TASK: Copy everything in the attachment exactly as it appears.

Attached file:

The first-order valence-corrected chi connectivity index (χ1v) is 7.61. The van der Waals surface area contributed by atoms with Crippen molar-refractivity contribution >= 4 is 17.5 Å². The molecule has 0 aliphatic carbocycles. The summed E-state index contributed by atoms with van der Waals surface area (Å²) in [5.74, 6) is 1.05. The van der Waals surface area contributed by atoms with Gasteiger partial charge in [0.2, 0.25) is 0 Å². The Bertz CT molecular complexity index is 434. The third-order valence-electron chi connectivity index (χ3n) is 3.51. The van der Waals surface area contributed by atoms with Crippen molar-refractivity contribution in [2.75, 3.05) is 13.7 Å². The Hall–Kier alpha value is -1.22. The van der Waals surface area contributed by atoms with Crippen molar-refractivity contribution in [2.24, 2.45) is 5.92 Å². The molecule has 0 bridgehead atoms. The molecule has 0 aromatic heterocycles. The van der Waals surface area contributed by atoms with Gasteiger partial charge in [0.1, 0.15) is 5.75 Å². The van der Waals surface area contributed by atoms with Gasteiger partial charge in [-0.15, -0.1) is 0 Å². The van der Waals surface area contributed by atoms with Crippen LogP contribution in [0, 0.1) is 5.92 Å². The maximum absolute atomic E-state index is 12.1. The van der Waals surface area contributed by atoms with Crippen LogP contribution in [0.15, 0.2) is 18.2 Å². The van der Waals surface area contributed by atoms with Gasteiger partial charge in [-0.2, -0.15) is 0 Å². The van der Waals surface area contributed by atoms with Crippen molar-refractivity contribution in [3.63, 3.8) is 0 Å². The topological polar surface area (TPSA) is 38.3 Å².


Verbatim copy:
The first-order valence-corrected chi connectivity index (χ1v) is 7.61. The van der Waals surface area contributed by atoms with Crippen molar-refractivity contribution >= 4 is 17.5 Å². The molecule has 0 aliphatic carbocycles. The summed E-state index contributed by atoms with van der Waals surface area (Å²) in [5.74, 6) is 1.05. The van der Waals surface area contributed by atoms with Gasteiger partial charge in [0.2, 0.25) is 0 Å². The Bertz CT molecular complexity index is 434. The third-order valence-electron chi connectivity index (χ3n) is 3.51. The van der Waals surface area contributed by atoms with Crippen molar-refractivity contribution in [2.75, 3.05) is 13.7 Å². The Hall–Kier alpha value is -1.22. The van der Waals surface area contributed by atoms with Crippen molar-refractivity contribution in [2.24, 2.45) is 5.92 Å². The molecule has 0 bridgehead atoms. The molecule has 0 aromatic heterocycles. The van der Waals surface area contributed by atoms with Gasteiger partial charge in [0.1, 0.15) is 5.75 Å². The van der Waals surface area contributed by atoms with Gasteiger partial charge in [-0.15, -0.1) is 0 Å². The van der Waals surface area contributed by atoms with Crippen LogP contribution in [0, 0.1) is 5.92 Å². The maximum absolute atomic E-state index is 12.1. The van der Waals surface area contributed by atoms with Crippen LogP contribution in [0.15, 0.2) is 18.2 Å². The van der Waals surface area contributed by atoms with Gasteiger partial charge in [-0.2, -0.15) is 0 Å². The van der Waals surface area contributed by atoms with Crippen molar-refractivity contribution in [3.63, 3.8) is 0 Å². The topological polar surface area (TPSA) is 38.3 Å².